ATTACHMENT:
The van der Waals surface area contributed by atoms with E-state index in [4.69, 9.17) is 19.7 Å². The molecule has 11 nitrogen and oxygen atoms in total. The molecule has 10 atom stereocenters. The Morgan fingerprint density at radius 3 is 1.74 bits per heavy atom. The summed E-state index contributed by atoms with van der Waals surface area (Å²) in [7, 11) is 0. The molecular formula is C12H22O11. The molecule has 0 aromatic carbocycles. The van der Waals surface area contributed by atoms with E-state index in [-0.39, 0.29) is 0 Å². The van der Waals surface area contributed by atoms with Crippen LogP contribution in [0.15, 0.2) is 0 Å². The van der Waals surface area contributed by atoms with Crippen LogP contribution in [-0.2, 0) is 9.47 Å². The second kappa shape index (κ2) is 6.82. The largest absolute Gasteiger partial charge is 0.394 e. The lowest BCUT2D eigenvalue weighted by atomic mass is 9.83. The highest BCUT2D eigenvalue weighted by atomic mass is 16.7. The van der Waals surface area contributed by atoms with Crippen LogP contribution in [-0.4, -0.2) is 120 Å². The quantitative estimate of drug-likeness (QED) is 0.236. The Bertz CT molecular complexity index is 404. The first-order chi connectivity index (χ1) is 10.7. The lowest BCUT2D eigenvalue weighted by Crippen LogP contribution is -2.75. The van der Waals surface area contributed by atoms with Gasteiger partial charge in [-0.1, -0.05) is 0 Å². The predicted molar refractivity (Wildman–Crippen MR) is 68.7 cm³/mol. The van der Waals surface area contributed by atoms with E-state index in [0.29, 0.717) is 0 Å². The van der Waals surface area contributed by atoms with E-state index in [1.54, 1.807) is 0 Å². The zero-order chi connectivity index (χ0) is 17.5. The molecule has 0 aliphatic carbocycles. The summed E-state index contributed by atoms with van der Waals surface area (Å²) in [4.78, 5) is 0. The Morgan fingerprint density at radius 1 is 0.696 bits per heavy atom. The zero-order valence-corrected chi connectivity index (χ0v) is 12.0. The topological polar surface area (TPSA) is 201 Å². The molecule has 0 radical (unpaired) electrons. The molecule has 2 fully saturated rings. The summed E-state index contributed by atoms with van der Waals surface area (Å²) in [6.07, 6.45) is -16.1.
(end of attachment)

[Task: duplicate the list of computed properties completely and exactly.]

The van der Waals surface area contributed by atoms with E-state index in [4.69, 9.17) is 19.7 Å². The molecule has 11 nitrogen and oxygen atoms in total. The molecule has 10 atom stereocenters. The Morgan fingerprint density at radius 3 is 1.74 bits per heavy atom. The summed E-state index contributed by atoms with van der Waals surface area (Å²) in [7, 11) is 0. The molecular formula is C12H22O11. The molecule has 0 aromatic carbocycles. The van der Waals surface area contributed by atoms with E-state index in [-0.39, 0.29) is 0 Å². The van der Waals surface area contributed by atoms with Crippen LogP contribution in [0.15, 0.2) is 0 Å². The van der Waals surface area contributed by atoms with Crippen LogP contribution in [-0.2, 0) is 9.47 Å². The second kappa shape index (κ2) is 6.82. The largest absolute Gasteiger partial charge is 0.394 e. The lowest BCUT2D eigenvalue weighted by atomic mass is 9.83. The highest BCUT2D eigenvalue weighted by atomic mass is 16.7. The van der Waals surface area contributed by atoms with Crippen LogP contribution in [-0.4, -0.2) is 120 Å². The quantitative estimate of drug-likeness (QED) is 0.236. The Bertz CT molecular complexity index is 404. The first-order chi connectivity index (χ1) is 10.7. The lowest BCUT2D eigenvalue weighted by Crippen LogP contribution is -2.75. The van der Waals surface area contributed by atoms with Gasteiger partial charge in [-0.1, -0.05) is 0 Å². The predicted molar refractivity (Wildman–Crippen MR) is 68.7 cm³/mol. The van der Waals surface area contributed by atoms with E-state index in [0.29, 0.717) is 0 Å². The van der Waals surface area contributed by atoms with E-state index in [1.54, 1.807) is 0 Å². The zero-order chi connectivity index (χ0) is 17.5. The molecule has 0 aliphatic carbocycles. The summed E-state index contributed by atoms with van der Waals surface area (Å²) in [4.78, 5) is 0. The Morgan fingerprint density at radius 1 is 0.696 bits per heavy atom. The zero-order valence-corrected chi connectivity index (χ0v) is 12.0. The topological polar surface area (TPSA) is 201 Å². The molecule has 0 radical (unpaired) electrons. The molecule has 2 fully saturated rings. The summed E-state index contributed by atoms with van der Waals surface area (Å²) in [6.07, 6.45) is -16.1.